Details, Details…

There are thousands of perfectly good published crochet patterns out there. More often than not, when I get an idea for a new class, I can’t quite find an existing pattern that brings all the elements that I want to present together. That means I have to put on my designer’s thinking cap and get busy.  Such was the case for Tunisian Crochet in the Round.

A page from my crochet notebook

It doesn’t happen all in one sitting, either. First comes a whole lotta swatching to zero in on a stitch pattern and yarn choice. I’ve figured out that I need to carefully document all decisions, counts, and special instructions as I go, because otherwise, I have to reverse engineering my own work. It also helps to note the potential trouble spots; what can go wrong and how to avoid it, in preperation for the classroom. I usually go through 4-5 versions of whatever it is before settling on a final. That gets further refined as the time for the class approaches.

I have three main topics I want students to learn from this class project:

  1. A new combination of Tunisian stitches, with a two row repeat,
  2. A technique for increasing Tunisian stitches,
  3. Working in the round with the double ended Tunisan hook.

I like working in the round on the double ended hook the best out of the various ways one can work Tunisian crochet in the round. I think it is the easiest method. It also lends itself beautifully to working a different color on the return pass, creating that lovely color blend that only comes from Tunisian crochet.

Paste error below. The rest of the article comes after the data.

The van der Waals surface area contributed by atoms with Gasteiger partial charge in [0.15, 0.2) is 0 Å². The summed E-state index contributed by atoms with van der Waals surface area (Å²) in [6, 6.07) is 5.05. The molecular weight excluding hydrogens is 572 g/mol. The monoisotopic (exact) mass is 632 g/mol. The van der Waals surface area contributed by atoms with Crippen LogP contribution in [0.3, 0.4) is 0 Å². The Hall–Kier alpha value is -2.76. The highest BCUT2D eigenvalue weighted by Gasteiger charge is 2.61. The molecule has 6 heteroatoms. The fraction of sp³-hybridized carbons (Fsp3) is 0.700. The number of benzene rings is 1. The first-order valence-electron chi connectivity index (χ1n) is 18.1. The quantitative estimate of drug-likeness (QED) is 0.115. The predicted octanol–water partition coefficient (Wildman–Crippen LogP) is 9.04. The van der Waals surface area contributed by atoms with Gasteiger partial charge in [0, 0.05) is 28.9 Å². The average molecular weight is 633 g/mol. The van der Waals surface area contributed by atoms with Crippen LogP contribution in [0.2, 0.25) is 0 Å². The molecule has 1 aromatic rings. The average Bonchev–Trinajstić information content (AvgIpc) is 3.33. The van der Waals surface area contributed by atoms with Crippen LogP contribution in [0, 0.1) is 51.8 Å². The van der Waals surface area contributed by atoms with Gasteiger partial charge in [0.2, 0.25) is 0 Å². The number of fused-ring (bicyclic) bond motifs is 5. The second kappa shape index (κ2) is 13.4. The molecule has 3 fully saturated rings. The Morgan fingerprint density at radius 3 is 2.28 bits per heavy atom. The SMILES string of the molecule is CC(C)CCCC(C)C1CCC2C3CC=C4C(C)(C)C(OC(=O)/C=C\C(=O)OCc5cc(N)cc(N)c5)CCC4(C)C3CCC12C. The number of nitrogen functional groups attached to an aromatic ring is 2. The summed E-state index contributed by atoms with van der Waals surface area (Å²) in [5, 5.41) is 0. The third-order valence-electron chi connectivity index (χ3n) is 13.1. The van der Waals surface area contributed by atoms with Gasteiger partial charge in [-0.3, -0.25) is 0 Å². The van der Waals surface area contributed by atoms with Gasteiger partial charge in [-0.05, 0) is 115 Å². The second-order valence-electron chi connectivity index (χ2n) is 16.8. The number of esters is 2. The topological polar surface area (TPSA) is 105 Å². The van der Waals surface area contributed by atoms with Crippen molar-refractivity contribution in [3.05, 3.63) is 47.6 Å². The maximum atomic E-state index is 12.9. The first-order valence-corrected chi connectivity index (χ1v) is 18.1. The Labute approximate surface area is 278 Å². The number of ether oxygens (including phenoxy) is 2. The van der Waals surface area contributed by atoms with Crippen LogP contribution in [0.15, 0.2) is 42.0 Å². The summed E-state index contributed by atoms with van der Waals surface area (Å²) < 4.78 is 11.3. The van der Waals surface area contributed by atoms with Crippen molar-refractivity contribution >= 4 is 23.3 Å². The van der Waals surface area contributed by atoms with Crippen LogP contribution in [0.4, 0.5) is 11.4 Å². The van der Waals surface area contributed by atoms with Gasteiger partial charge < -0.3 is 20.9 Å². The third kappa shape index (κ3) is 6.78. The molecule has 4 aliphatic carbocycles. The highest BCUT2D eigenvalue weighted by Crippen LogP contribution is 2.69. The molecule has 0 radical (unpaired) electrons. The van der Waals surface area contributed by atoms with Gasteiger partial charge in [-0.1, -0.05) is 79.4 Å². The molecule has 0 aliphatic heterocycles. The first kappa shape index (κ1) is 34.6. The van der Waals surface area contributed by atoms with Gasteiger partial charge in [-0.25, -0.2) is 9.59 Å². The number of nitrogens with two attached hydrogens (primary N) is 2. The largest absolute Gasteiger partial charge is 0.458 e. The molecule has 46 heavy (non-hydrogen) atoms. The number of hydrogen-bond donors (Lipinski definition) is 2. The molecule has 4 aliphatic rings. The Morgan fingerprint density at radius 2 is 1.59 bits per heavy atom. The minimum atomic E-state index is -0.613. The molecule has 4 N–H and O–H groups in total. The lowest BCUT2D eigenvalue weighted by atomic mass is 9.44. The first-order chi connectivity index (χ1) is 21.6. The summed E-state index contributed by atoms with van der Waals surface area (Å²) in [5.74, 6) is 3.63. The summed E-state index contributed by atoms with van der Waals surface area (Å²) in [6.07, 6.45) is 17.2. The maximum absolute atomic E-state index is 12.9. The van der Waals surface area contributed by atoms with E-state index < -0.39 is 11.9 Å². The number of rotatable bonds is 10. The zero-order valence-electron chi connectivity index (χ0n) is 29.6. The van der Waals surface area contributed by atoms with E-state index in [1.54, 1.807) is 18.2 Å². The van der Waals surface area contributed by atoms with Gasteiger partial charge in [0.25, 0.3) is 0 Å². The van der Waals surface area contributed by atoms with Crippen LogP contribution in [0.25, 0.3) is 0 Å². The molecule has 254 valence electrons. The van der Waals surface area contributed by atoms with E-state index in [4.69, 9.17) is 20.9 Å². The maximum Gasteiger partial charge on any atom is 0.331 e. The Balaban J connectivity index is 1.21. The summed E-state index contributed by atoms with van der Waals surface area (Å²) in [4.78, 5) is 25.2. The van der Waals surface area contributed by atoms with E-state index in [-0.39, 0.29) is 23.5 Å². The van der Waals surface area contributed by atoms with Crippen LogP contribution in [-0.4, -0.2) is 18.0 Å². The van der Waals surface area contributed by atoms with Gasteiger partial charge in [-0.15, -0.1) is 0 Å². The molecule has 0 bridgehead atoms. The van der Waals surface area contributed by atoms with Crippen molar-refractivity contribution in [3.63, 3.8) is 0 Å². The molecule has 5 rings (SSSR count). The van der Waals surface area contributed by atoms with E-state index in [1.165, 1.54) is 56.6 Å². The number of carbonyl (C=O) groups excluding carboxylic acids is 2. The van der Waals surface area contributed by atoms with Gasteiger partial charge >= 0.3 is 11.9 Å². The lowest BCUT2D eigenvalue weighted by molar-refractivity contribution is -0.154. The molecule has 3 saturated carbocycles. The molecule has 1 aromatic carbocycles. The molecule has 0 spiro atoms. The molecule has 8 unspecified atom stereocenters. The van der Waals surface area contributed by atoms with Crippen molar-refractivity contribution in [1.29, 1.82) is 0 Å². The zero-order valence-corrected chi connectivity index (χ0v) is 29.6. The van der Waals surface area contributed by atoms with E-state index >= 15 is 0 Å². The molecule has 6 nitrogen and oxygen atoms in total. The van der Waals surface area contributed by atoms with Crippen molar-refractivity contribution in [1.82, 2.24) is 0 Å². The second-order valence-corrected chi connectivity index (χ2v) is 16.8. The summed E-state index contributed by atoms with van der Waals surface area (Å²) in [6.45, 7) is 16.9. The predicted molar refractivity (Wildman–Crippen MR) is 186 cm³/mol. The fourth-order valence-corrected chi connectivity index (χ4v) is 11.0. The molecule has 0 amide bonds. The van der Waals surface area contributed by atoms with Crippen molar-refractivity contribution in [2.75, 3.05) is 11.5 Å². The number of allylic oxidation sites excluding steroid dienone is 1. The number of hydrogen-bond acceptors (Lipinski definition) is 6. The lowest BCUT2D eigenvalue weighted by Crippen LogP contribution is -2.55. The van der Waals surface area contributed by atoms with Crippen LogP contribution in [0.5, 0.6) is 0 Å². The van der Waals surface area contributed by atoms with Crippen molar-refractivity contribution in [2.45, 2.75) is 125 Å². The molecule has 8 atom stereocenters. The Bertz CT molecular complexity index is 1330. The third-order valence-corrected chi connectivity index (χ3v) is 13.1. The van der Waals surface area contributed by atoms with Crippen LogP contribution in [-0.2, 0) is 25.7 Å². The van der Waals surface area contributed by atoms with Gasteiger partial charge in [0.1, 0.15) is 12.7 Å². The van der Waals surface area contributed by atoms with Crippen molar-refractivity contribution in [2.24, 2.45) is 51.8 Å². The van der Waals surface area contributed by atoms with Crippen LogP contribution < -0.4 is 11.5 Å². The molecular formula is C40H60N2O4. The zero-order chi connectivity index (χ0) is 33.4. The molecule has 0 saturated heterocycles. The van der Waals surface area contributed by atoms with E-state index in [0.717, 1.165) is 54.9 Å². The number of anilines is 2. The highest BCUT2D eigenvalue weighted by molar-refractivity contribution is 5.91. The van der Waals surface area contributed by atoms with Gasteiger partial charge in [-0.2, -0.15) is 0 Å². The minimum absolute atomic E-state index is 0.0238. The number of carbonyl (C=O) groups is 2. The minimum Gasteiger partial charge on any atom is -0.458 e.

This morning, I’ve made sure I’m happy with the way I wrote the increase for this Tunisian Mitts pattern for the class. One of the challenges when working Tunsian stitch patterns with multi row repeats is placing any increases or decreases in the right spot. There is symmetry to the stitch patterns that you don’t want to disrupt. I have found that there is no shortcut, you have to try out an increase to make sure it works, if you are not following a pattern.
The good news is, I seem to have nailed down the increase successfully  in the last iteration. Next up, I will refine that pesky thumb!

Details, Details…

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